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SXSW/Rewind This!

Q&A: Josh Johnson, Rewind This!

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SXSW/Rewind This!

For people of a certain age, there’s a lot of nostalgia around VHS tapes. And though it might seem like a dead format thanks to DVD, Blu-ray, and digitally streaming media, VHS isn't dead yet: Many people have hung on to old tapes, or continue to build collections that they watch with their VHS player. Many of those enthusiasts appear in Josh Johnson’s documentary, Rewind This!, which debuts this week at SXSW Film. The documentary's a fun and fascinating look at the history and impact of videotapes. mental_floss spoke with the director about VHS-related myths, the influence of VHS, and why those tapes were so darn expensive.

mental_floss: What inspired you to make a documentary about VHS?

Josh Johnson: The idea came out of the realization that I had a lot of friends who were still purchasing and acquiring VHS tapes, even though it had been a dead format for a number of years. And the reason that they were doing that is because there were thousands of films that weren’t available any other way—they had yet to be released on newer formats. So if you’re passionate about film, it was the only way to watch certain things. And that was something that struck me as being sort of interesting and not necessarily broad public knowledge. So there was that contemporary relevance of videotape that I hadn’t really thought about very much before.

And then, in thinking about that and starting to work on this as a documentary concept with my partners, we thought about the fact that the home video revolution was something that really changed the world and how people consumed media, but it had never been documented or put on film before, so the idea of being able to trace its history and also show the contemporary relevance of videotape seemed like it had the potential to be a satisfying feature.

m_f: You interviewed a number of people who have pretty incredible VHS collections. How did you find them?

JJ: The first thing that we did was ask people we knew in the local community. The film started in Austin, Texas, and we knew a lot of people who were already involved in this world. And what we found is that every person we talked to had four or five other recommendations of people we should talk to. There was this community of people that were still really passionate about collecting and acquiring this content, so it kind of took care of itself after a certain point. You know, once people were aware of the film, it became very easy to contact them and in a lot of cases they would contact us directly.

m_f: How much did you know about the history of VHS, and the early format war between Sony’s format, Betamax, and JVC’s format, VHS, before you started?

JJ: I knew a lot about it just as a film obsessive and somebody who had read about all aspects of film history throughout my life. The thing that I discovered was certain things that were sort of urban legends or things that were widely reported as facts that weren’t necessarily facts. So there are certain details about the influence of pornography on video and some things like that that turned out to not necessarily line up with the popular accepted story.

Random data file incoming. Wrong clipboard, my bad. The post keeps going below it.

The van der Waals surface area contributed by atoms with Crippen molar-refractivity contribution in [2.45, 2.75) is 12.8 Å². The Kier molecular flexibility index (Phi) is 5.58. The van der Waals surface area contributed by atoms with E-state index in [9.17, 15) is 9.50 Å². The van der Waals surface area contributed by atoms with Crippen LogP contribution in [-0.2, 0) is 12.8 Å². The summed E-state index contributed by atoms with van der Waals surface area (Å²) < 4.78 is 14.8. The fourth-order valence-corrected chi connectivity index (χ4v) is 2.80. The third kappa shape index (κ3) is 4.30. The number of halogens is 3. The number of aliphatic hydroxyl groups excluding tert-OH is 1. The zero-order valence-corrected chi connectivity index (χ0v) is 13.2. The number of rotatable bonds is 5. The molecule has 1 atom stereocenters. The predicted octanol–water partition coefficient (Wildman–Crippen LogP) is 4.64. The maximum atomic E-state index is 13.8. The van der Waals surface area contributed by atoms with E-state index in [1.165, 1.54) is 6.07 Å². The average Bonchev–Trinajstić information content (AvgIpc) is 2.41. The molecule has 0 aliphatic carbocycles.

For example: A lot of people have argued over the years, or it’s just an accepted fact—quotes around the word “fact”—that Sony refused to license pornographers, and that was one of the determining factors in why VHS won out over Betamax. But there’s actually no historical record to indicate that Sony refused to do that. And there’s evidence that some adult films may have been released on Betamax. So it looks like [what made VHS the winner] was the amount of time that you record on VHS tapes and the affordability of VHS tapes, not that breakdown between who was willing to allow pornography to be accessible.

m_f: You have a ton of clips from old VHS tapes in the movie. What was the process of converting those into digital like?

JJ: We used a device that is essentially a VCR, but it’s also a capture device, so we were able to put in a tape, play it, and then record, via a PC, the moments that we wanted to capture. So the process of actually getting that footage into contemporary technology is fairly easy. The most difficult thing was actually when we wanted to do things like show examples of tape wear or degradation, because we didn’t necessarily have examples that exactly fit what we were looking for—so we had to make them ourselves. And we really wanted everything to be authentic. So what we did is actually find tapes with moments that we wanted to utilize this example and we would actually take the tape out of the cassette and physically manipulate it—I would open the front part of the tape and pull out the tape between two fingers and then I would sort of twist it back and forth between my thumb and forefinger—which would recreate what might happen if you rewound a tape in a certain section over and over again. There was definitely some trial and error [in figuring out the process of warping a tape]. It wasn’t an exact science, but it actually turned out to be fairly easy once you got the hang of doing it.